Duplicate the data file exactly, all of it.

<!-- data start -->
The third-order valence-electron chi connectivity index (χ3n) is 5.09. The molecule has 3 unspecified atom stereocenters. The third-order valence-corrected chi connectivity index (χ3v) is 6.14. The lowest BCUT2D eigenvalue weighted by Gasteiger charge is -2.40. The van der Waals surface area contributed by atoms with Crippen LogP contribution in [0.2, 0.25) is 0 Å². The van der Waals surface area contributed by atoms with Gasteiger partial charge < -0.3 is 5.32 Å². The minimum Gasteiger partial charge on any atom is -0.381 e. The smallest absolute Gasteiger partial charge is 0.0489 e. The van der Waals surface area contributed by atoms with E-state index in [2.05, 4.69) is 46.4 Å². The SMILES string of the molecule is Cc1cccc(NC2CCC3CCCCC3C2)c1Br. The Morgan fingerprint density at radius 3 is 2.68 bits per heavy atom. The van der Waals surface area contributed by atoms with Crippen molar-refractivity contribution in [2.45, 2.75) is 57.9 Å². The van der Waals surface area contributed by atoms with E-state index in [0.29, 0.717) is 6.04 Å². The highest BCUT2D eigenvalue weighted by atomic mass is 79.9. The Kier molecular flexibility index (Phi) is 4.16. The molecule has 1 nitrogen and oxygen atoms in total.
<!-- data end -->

The third-order valence-electron chi connectivity index (χ3n) is 5.09. The molecule has 3 unspecified atom stereocenters. The third-order valence-corrected chi connectivity index (χ3v) is 6.14. The lowest BCUT2D eigenvalue weighted by Gasteiger charge is -2.40. The van der Waals surface area contributed by atoms with Crippen LogP contribution in [0.2, 0.25) is 0 Å². The van der Waals surface area contributed by atoms with Gasteiger partial charge < -0.3 is 5.32 Å². The minimum Gasteiger partial charge on any atom is -0.381 e. The smallest absolute Gasteiger partial charge is 0.0489 e. The van der Waals surface area contributed by atoms with E-state index in [2.05, 4.69) is 46.4 Å². The SMILES string of the molecule is Cc1cccc(NC2CCC3CCCCC3C2)c1Br. The Morgan fingerprint density at radius 3 is 2.68 bits per heavy atom. The van der Waals surface area contributed by atoms with Crippen molar-refractivity contribution in [2.45, 2.75) is 57.9 Å². The van der Waals surface area contributed by atoms with E-state index in [0.29, 0.717) is 6.04 Å². The highest BCUT2D eigenvalue weighted by atomic mass is 79.9. The Kier molecular flexibility index (Phi) is 4.16. The molecule has 1 nitrogen and oxygen atoms in total.